Minnesota’s Border Battles: COVID-19 edition
Last year, I wrote a report titled ‘Minnesota’s Border Battles‘ in which I compared the economic outcomes in Minnesota counties bordering other states with the outcomes in the border counties…
At the end of May, my friend Todd Myers, of the Washington Policy Center, wrote an excellent piece for The Wall Street Journal detailing how Washington Governor Jay Inslee’s response to the COVID-19 pandemic was anything but scientific. In Minnesota, Governor Tim Walz has claimed he is “following the science,” but nearly all of the decisions he’s made have been arbitrary value judgments based on his own political worldview.
In his piece, Mr. Myers explains how politicians abandon the scientific method and data-driven policymaking when the numbers don’t support the actions they want to take. You’ll see there are many parallels between Washington and Minnesota.
Excerpts of the article, originally appearing in The Wall Street Journal, can be read below. The entire piece can be read here:
The word “science” has been hollowed out by politicians, who have stripped it of its substance and power and replaced them with emotional pabulum. These politicians discard the scientific method and deploy the term merely as a weapon against their opponents.
This trend isn’t new, but it has been magnified during the fight against the novel coronavirus. In his first tweet on the subject, Washington Gov. Jay Inslee used the word “science” in a snarky attack on Vice President Mike Pence, who had called to see how the federal government could assist the state in dealing with the nation’s first Covid-19 cases.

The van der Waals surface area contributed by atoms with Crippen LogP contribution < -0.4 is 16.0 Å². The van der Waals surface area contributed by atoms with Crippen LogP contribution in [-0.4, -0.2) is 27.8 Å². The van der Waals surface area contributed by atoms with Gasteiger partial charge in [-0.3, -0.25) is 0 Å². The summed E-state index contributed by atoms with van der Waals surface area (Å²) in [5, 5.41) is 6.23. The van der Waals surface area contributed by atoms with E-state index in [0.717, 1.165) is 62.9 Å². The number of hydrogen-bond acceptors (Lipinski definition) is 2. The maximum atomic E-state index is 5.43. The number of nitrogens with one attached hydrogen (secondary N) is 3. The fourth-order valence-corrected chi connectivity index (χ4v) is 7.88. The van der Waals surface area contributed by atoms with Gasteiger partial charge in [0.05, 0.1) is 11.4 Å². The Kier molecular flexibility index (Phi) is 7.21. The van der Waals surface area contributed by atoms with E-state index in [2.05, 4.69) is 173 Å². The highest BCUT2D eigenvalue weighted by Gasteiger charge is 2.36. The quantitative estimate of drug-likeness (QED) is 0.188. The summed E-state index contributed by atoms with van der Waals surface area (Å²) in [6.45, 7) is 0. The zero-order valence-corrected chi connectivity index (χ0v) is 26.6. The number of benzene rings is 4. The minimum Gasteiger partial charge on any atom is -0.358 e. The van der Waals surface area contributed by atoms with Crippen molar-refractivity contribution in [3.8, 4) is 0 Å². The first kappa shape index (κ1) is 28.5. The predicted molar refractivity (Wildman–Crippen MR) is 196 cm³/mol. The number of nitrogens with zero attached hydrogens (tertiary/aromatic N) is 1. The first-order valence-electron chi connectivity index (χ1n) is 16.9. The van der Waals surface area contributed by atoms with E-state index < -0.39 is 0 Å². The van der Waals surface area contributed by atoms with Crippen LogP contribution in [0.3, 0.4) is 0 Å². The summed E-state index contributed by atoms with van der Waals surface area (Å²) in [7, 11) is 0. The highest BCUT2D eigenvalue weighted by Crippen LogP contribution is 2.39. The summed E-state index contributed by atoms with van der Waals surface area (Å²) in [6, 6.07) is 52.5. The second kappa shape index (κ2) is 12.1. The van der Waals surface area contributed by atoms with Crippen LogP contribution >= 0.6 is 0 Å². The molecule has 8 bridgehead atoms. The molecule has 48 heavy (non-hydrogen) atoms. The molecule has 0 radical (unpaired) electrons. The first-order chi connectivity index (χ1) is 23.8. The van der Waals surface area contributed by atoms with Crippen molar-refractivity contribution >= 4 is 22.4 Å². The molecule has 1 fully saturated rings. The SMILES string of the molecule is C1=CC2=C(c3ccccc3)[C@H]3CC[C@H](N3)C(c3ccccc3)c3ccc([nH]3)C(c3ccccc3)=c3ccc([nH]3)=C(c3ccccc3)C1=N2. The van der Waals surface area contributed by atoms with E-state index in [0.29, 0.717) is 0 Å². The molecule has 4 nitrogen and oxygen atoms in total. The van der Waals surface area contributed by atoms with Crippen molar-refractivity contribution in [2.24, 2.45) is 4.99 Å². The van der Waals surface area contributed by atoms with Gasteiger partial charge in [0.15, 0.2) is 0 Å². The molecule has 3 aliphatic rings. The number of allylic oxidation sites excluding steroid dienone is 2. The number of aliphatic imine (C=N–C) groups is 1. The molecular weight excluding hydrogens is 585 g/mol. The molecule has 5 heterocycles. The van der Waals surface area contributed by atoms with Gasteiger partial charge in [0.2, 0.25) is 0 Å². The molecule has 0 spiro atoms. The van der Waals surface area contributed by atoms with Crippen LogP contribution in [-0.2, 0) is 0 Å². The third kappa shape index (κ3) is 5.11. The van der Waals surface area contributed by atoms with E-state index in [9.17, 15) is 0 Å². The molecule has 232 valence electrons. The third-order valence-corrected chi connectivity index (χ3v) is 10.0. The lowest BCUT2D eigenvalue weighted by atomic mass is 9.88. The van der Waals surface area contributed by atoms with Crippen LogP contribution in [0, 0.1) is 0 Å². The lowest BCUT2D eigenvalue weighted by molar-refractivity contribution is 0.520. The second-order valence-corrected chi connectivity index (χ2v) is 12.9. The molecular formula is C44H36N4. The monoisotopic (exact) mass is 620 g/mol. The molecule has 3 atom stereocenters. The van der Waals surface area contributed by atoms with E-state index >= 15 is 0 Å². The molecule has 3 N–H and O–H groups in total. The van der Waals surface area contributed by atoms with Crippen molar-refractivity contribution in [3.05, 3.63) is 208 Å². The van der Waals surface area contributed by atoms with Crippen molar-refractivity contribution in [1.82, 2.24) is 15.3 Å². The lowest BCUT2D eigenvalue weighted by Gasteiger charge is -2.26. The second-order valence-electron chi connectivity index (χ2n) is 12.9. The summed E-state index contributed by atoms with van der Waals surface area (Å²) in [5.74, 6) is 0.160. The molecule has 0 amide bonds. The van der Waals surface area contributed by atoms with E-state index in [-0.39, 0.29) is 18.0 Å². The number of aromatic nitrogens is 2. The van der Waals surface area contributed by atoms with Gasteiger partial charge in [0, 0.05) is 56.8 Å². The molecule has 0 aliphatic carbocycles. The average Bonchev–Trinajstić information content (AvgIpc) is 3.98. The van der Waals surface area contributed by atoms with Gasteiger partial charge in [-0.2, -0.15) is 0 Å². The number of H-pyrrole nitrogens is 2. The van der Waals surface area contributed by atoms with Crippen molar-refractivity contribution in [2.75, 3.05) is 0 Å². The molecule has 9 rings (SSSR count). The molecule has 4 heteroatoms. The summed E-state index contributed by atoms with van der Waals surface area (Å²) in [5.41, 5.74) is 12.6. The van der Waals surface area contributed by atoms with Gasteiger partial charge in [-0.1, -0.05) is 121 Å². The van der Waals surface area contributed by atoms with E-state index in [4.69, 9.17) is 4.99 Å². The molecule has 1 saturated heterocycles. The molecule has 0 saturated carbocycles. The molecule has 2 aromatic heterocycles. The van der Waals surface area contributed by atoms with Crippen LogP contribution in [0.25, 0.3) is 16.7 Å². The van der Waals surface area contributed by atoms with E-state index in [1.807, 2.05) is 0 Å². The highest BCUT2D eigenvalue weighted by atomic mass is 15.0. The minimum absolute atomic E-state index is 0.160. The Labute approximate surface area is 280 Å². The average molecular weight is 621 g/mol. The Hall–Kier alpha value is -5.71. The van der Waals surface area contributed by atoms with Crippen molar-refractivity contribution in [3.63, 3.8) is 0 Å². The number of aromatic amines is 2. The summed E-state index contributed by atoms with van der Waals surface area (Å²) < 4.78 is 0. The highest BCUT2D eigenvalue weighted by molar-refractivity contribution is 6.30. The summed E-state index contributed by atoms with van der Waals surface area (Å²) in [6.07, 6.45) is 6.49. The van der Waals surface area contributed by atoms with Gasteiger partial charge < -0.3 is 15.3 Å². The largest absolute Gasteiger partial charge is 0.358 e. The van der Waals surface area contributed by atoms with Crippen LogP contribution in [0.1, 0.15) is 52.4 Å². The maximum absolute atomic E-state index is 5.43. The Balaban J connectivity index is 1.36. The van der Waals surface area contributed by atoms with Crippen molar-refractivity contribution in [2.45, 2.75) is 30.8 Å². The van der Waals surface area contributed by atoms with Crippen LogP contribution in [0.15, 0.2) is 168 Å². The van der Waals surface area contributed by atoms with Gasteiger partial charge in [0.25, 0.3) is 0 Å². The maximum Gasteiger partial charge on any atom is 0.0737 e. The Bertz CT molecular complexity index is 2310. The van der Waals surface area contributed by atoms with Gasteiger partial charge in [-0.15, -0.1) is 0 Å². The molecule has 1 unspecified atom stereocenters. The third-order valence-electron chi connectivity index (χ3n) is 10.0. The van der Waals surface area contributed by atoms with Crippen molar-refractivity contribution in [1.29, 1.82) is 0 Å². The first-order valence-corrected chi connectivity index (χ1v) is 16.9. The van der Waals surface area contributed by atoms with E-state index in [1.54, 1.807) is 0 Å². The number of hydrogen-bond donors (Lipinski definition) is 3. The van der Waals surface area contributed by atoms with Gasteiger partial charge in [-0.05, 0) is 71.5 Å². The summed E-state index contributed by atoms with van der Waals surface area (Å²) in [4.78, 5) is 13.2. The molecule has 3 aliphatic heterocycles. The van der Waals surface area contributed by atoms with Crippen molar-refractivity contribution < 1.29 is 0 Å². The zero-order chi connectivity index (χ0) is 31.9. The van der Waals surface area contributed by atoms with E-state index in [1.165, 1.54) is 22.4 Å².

On Feb. 27 the governor tweeted: “I just received a call from @VP Mike Pence, thanking Washington state for our efforts to combat the coronavirus. I told him our work would be more successful if the Trump administration stuck to the science and told the truth.”
Mr. Inslee didn’t say what he meant by “the science.” In fact, at the time of his tweet, there wasn’t yet much science regarding the virus at all. We’re still learning it. What is the true mortality rate? What is a safe social distance? How contagious is the virus? What percentage of carriers are asymptomatic? We still don’t know any of these facts with certainty.
When the governor and other politicians refer to “the science,” they rarely point to actual science. It is a bluff designed to imply that their chosen policy is based on more than guesswork and politics.
Govnernor Walz has also been quick to call any critique of his policies unscientific, but his “follow the science” mantra has resulted in Minnesota having the worst of both worlds, with highest death rate per capita and the highest unemployment claims of any neighboring state.
But where did Governor Walz get the idea that his decision to shut down almost all of Minnesota’s economy were informed by “the science?” The models from the University of Minnesota, which have been, as my colleague John Phelan wrote, a total disaster.
“On May 13th, the state government unveiled Version 3 of the SARS-CoV-2 (COVID-19) Model, produced by the University of Minnesota School of Public Health and Department of Health. This forecast that with the stay-at-home order (SHO) in place to May 18th – which it was – Minnesota would see 1,441 Covid-19 deaths by the end of May.
That seemed pessimistic to me. Up to that point, Minnesota had suffered 638 deaths from Covid-19 so to reach 1,441 by May 31st the state would need to suffer 45 deaths a day. Then, the record high of fatalities in one day was 30 (May 6th) and the average for the previous 18 days had been 22. In other words, the model which has been driving state government policy in response to Covid-19 forecast that the average daily death rate for the last 18 days of May would be double the average daily death rate for the previous 18 days.”
As of June 18, 2020, Minnesota has experienced 1,325 deaths from COVID-19, and 1,051 of its victims (79 percent) had resided in long term care facilities.